You’ve mentioned that you have a couple of blogs. Do you think they’ve been helpful marketing tool?
I’ve had my blog on my marketing website for over a year, in which I blogged – among other things – about the development and revision of King’s Ransom before I knew I was actually going to publish it. I have now transferred all of those posts to my separate author blog, which I started after my book was published. I think it will be useful, if only as an adjunct to my other marketing and promotional activity. I suppose the proof will be if I start to get comments – rude or otherwise.
Are you active on social media sites? If yes, which sites? Have they been effective marketing tools?
I use LinkedIn, Twitter, Goodreads and the Kindle Users Forum. I am going to develop a Facebook page as well, although I am not a fan. I will hold judgement on whether they are effective marketing tools until I have a few more months of experience.
What is your opinion on using a pseudonym when writing?
It did occur to call myself “Johnny Martyn” or something like that, but John Martyn Wilson – which is my full name – seemed distinctive enough.
Has any book (or movie) influenced your life?
Not really, although there are a few which I enjoy reading/watching again. Catch 22, The World According to Garp, and The Manchurian Candidate are all novels that I have read three or four times, for different reasons. Non-fiction books I have read more than once include The Story of English by Robert McCrum, William Cran and Robert MacNeil, Diarmaid MacCulloch’s Christianity: The First Three Thousand Years, and Christopher Hitchens’ peerless polemic God is not great. My favourite movies are Monty Python’s Life of Brian – which is hilarious – and Terry Gilliam’s Brazil, which is wonderful but chilling.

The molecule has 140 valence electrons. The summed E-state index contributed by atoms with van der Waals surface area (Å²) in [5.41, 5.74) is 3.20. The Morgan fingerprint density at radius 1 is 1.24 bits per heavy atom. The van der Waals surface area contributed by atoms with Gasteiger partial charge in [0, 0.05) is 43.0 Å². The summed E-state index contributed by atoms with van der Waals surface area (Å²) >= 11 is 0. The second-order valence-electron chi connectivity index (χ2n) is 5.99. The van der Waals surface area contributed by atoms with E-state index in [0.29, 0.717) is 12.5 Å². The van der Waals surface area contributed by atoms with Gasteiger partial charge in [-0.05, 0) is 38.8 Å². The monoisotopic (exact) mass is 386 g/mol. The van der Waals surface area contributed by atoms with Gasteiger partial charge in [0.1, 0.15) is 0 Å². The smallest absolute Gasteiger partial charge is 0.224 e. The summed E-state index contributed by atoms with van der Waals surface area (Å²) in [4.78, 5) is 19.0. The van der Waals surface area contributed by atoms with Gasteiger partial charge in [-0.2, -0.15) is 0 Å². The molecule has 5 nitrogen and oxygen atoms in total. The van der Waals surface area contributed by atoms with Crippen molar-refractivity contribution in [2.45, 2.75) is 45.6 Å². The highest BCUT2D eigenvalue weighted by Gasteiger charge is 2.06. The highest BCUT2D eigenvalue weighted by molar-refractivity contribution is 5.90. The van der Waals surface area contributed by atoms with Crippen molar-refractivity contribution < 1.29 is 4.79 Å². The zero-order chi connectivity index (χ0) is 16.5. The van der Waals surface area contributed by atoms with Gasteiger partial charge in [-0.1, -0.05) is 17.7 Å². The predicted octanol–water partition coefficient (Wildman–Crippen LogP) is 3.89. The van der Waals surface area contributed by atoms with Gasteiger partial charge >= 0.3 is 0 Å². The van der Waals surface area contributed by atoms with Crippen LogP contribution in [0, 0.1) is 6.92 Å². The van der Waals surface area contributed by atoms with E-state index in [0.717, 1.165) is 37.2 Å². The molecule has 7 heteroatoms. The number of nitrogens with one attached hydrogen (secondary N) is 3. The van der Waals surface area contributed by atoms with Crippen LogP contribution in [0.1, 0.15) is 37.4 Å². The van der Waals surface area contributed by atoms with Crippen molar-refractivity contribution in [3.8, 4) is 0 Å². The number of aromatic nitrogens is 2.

Who are some of your favorite authors? Why?
I like so many. Some fiction writers I enjoy include Richard Condon, for his magnificent plots and great dialogue. John Irving for his humour and sensitivity. John D McDonald, Elmore Leonard and James Ellroy for their terse style and tightly drawn characters. John Steinbeck for his sympathy and sense of engagement and Nick Hornby, who creates great characters of both sexes, and writes well from both perspectives – which is a real skill. Particular non-fiction favourites are Christopher Hitchens, Simon Winchester and Jon Ronson. But I have a couple of thousand books, and almost all of them are worth reading.
Are you working on anything new now?
Not at the moment: if King’s Ransom is a success, I want to develop a “rom-com” road novel for which I have the plot outline. I also have ideas for a couple of other thrillers, and two humorous non-fiction books. It might be a battle between writing them and the onset of senility.
What would be your best word of advice to aspiring writers and authors?
I guess the most important thing is not to be afraid of trying and failing. Outline the plot, and start writing. If it doesn’t work out, try again. And once you’ve finished, self-critically read what you’ve written and be brutal about deleting things that don’t work. And then get two or more people you really trust to read what you have written and to give you an honest evaluation.
*You can view the King’s Ransom Video Book Trailer Here